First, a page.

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Laboratory Safety

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  • Safety in the laboratory must always be of primary concern to those of us involved in the sciences. In general, safety is a matter of careful, knowledgeable planning, clear thinking and logic. For students new to laboratory procedures, the following general guidelines should be helpful. 

    • The supervisor should be notified immediately of a pregnancy, any medical condition or the use of any drug that may require precautionary measures in the laboratory. Allergies, color blindness, impaired hearing and other sensory variations should be reported as well. 
    • The location of all exits from the lab, all fire extinguishers, fire blankets, chemical showers, eye washes, first aid kits, broken glass containers and cleanup materials will be identified by the faculty member and proper training in the use of each of these will be provided. It is the responsibility of the student to ask for guidance should any procedure or the use of any piece of equipment be unclear to them.
    • Proper attire, such as a laboratory coat, footwear, eyewear and gloves, must be worn in the lab at all times.
    • Unauthorized experiments or use of lab equipment is forbidden.
    • No piece of equipment should ever be used unless its user is fully aware of the proper procedures for using that equipment. 
    • All equipment should be handled correctly and with care EVERY time it is used. 
    • All problems with equipment, even those which appear to be slight must be reported to the appropriate supervisor immediately and before continuing use of that equipment.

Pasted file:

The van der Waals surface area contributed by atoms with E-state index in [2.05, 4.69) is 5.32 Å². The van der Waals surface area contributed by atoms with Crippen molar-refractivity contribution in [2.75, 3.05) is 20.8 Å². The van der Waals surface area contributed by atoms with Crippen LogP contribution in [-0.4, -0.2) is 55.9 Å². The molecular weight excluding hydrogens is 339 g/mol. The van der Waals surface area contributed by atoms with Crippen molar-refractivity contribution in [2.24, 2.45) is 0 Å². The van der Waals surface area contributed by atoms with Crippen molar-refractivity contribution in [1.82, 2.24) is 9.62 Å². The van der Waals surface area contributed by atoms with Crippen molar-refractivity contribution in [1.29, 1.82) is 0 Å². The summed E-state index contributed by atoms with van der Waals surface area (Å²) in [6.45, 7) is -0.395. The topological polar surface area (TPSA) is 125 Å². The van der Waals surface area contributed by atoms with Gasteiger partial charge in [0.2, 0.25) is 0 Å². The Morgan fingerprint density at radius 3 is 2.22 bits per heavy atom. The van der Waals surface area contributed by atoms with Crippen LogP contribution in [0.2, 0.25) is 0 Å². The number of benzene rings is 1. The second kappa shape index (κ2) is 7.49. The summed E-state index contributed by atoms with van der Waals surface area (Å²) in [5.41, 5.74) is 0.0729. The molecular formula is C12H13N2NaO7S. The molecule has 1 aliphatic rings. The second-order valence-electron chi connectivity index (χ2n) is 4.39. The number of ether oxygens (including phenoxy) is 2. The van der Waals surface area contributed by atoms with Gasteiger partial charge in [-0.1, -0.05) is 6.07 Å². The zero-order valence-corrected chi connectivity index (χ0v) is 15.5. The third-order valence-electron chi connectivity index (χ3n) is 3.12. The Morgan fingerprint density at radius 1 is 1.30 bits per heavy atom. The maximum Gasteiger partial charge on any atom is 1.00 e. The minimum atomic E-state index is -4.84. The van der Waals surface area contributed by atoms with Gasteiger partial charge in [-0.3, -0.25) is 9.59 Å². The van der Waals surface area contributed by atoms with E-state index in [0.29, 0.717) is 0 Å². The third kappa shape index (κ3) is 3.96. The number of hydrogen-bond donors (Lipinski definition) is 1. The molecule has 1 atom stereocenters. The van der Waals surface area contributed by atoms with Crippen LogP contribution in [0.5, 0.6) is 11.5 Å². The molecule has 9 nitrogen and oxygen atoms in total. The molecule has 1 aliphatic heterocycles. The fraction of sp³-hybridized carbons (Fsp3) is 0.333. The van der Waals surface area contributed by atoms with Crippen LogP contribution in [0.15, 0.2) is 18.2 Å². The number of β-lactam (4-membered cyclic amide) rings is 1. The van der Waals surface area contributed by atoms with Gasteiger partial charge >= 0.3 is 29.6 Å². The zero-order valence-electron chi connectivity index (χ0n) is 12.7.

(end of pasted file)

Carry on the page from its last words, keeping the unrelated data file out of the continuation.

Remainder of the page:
• Electrical equipment that is crackling, smoking, sparking or otherwise malfunctioning, should not be touched, even to disconnect it. Call a supervisor.
    • All breakage and spills must be reported immediately. 
    • Proper cleanup and disposal procedures must always be followed in the lab. If there is ANY doubt, a supervisor should be consulted immediately. 
    • The disposal of hazardous material must be supervised by an appropriately trained member of the staff. Students must NOT attempt such cleanup themselves.
    • ALL injuries, even those judged to be minor, must be reported immediately.
    • Appropriate eye protection must always be worn in the lab. Contact lens wearers should consult their ophthalmologists and their supervisors for guidance on whether contact lens use is appropriate in their work.
    • Long hair should be tied back, long sleeves should be rolled up and any other potential clothing or grooming hazards, such as dangling jewelry, should be eliminated.
    • Eating, drinking, smoking or applying makeup should never be done in a laboratory nor should any roughhousing occur.
    • No heat source should ever be left unattended.
    • Hot plates should always be assumed to be hot.
    • All glassware should be cleaned before and after its use.
    • Hot glassware should be carried with appropriate apparatus and care.
    • Chemicals should not be left in direct sunlight or in direct contact with a heat source.
    • All chemical containers should be properly capped and kept away from heat sources. Alcohol and other flammable liquids should never be used near an open flame.
    • Electrical outlets and plugs should never get wet or be near liquids. Should an outlet or plug get wet, a supervisor should be called immediately to handle the problem.
    • All items should be returned to their proper storage locations at the end of a lab session and the lab workstation should be appropriately cleaned.
    • Hands should be thoroughly washed before leaving the lab.

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